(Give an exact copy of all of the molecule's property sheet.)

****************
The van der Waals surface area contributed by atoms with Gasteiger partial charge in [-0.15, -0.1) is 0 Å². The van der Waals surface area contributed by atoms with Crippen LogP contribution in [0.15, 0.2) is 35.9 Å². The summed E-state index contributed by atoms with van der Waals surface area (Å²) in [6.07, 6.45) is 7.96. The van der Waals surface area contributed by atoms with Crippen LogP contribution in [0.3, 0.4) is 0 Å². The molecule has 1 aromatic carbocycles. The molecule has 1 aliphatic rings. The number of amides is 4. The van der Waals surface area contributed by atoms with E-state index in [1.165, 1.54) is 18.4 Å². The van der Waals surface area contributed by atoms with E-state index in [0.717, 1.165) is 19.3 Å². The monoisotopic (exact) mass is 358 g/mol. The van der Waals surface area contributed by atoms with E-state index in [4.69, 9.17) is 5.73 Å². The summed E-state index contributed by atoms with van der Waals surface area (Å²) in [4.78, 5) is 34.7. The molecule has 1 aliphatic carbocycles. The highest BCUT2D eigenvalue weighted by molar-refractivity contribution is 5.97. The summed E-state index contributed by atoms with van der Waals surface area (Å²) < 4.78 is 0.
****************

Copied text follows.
The van der Waals surface area contributed by atoms with Gasteiger partial charge in [-0.15, -0.1) is 0 Å². The van der Waals surface area contributed by atoms with Crippen LogP contribution in [0.15, 0.2) is 35.9 Å². The summed E-state index contributed by atoms with van der Waals surface area (Å²) in [6.07, 6.45) is 7.96. The van der Waals surface area contributed by atoms with Crippen LogP contribution in [0.3, 0.4) is 0 Å². The molecule has 1 aromatic carbocycles. The molecule has 1 aliphatic rings. The number of amides is 4. The van der Waals surface area contributed by atoms with E-state index in [1.165, 1.54) is 18.4 Å². The van der Waals surface area contributed by atoms with E-state index in [0.717, 1.165) is 19.3 Å². The monoisotopic (exact) mass is 358 g/mol. The van der Waals surface area contributed by atoms with E-state index in [4.69, 9.17) is 5.73 Å². The summed E-state index contributed by atoms with van der Waals surface area (Å²) in [4.78, 5) is 34.7. The molecule has 1 aliphatic carbocycles. The highest BCUT2D eigenvalue weighted by molar-refractivity contribution is 5.97. The summed E-state index contributed by atoms with van der Waals surface area (Å²) < 4.78 is 0.